Privatization and Deindustrialization in East Germany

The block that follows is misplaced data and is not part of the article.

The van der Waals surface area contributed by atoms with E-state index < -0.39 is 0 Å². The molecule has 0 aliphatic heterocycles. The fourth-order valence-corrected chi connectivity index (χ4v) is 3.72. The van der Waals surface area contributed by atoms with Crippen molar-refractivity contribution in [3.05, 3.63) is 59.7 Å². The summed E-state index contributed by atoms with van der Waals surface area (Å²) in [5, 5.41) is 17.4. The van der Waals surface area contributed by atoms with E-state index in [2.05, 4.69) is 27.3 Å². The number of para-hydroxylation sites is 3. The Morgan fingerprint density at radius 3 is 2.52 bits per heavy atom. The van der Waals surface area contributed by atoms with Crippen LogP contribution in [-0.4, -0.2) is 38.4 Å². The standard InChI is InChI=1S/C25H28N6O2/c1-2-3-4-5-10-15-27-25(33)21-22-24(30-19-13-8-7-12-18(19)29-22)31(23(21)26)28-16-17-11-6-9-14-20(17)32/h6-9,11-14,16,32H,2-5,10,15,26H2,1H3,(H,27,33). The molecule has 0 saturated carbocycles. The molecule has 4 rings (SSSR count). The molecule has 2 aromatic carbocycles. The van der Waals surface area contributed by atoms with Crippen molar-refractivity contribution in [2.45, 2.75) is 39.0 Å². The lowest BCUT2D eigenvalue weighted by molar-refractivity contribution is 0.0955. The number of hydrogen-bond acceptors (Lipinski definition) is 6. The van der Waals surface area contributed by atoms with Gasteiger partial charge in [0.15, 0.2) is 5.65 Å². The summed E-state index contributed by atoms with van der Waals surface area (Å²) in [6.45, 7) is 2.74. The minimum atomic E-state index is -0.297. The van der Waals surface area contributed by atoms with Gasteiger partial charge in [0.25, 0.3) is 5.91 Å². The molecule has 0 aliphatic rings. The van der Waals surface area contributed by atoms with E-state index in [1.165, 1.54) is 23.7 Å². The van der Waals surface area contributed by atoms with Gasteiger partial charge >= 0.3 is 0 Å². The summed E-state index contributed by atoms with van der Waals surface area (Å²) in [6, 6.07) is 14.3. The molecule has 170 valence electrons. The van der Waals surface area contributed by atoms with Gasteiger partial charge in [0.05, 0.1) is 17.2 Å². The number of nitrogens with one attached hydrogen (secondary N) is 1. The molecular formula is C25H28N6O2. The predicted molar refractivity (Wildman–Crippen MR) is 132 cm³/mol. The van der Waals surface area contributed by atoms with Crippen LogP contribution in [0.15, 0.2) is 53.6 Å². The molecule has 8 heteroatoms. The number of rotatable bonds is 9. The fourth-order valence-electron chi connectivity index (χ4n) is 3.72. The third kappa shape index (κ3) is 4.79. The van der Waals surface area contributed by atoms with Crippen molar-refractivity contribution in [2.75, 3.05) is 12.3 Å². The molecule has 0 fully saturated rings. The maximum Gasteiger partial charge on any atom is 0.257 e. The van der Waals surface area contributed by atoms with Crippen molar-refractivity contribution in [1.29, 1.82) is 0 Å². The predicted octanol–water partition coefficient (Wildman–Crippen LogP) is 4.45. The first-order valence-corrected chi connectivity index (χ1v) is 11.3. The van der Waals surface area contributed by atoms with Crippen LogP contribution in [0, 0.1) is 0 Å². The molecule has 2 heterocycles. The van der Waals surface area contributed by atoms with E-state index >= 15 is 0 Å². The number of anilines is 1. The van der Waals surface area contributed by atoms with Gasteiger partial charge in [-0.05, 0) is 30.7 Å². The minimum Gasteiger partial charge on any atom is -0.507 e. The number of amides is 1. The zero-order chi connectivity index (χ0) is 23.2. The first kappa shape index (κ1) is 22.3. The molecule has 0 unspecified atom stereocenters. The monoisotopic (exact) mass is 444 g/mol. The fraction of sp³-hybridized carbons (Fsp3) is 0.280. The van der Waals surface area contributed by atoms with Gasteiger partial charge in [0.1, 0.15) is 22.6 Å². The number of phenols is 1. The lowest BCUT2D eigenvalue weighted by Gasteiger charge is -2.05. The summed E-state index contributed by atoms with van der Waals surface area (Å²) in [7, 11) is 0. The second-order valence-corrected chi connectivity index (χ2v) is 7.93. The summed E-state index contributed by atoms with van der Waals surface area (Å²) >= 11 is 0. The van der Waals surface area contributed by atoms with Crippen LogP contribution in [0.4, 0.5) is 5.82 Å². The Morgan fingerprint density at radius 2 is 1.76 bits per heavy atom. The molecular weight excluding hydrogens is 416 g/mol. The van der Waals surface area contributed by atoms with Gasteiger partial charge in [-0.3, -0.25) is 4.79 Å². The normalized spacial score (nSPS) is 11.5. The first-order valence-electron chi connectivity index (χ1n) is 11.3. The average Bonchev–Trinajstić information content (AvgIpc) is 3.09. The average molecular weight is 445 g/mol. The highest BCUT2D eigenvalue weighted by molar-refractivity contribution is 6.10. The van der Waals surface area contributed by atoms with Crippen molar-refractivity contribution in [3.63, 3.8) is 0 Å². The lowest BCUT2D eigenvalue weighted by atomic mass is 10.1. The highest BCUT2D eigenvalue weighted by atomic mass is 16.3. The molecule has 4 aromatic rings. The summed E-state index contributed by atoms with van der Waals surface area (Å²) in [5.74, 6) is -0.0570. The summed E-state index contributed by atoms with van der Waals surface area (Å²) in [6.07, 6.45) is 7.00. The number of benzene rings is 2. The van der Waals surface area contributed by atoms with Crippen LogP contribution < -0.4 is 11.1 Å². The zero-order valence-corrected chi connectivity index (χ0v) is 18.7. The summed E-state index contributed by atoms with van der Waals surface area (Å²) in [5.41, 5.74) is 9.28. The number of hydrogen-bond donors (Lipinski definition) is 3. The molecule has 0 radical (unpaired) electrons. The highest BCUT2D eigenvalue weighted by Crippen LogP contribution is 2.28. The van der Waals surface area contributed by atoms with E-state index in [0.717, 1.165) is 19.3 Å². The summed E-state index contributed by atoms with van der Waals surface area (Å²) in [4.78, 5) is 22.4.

The transition in East Germany has been characterized by an extremely rapid privatization of state-owned enterprises and by an equally rapid process of deindustrialization. The great majority of East German SOEs have been privatized and are now genuine capitalist firms with an owner with the incentive and the power to change management behaviour. Meanwhile East Germany has been deindustrialized with employment in mining and manufacturing falling to one quarter of its pre-unification level. This paper argues that the government imposed an inconsistent policy toward employment on the privatization agency, the Treuhand. Although required to take account of the shadow price of labour in the privatization negotiations (where employment subsidies were offered to prospective purchasers), the Treuhand engaged in large-scale labour shedding prior to privatization (using the market wage). Although costly from the perspective of the economy as a whole, the Treuhand had little choice given its mandate to privatize rapidly. Finding buyers for Treuhand enterprises has required single-minded focus on the issue of corporate governance and the matching of assets to management capabilities through the policy of selling to `competent outsiders' diverted attention from the possibility that such a policy would not guarantee the retention of a minimal core of industrial activity. Late in the day, the Treuhand recognized that greater use had to be made of economies of scale in management and control to achieve the forward-looking restructuring of its remaining portfolio. It was necessary to create new institutions.
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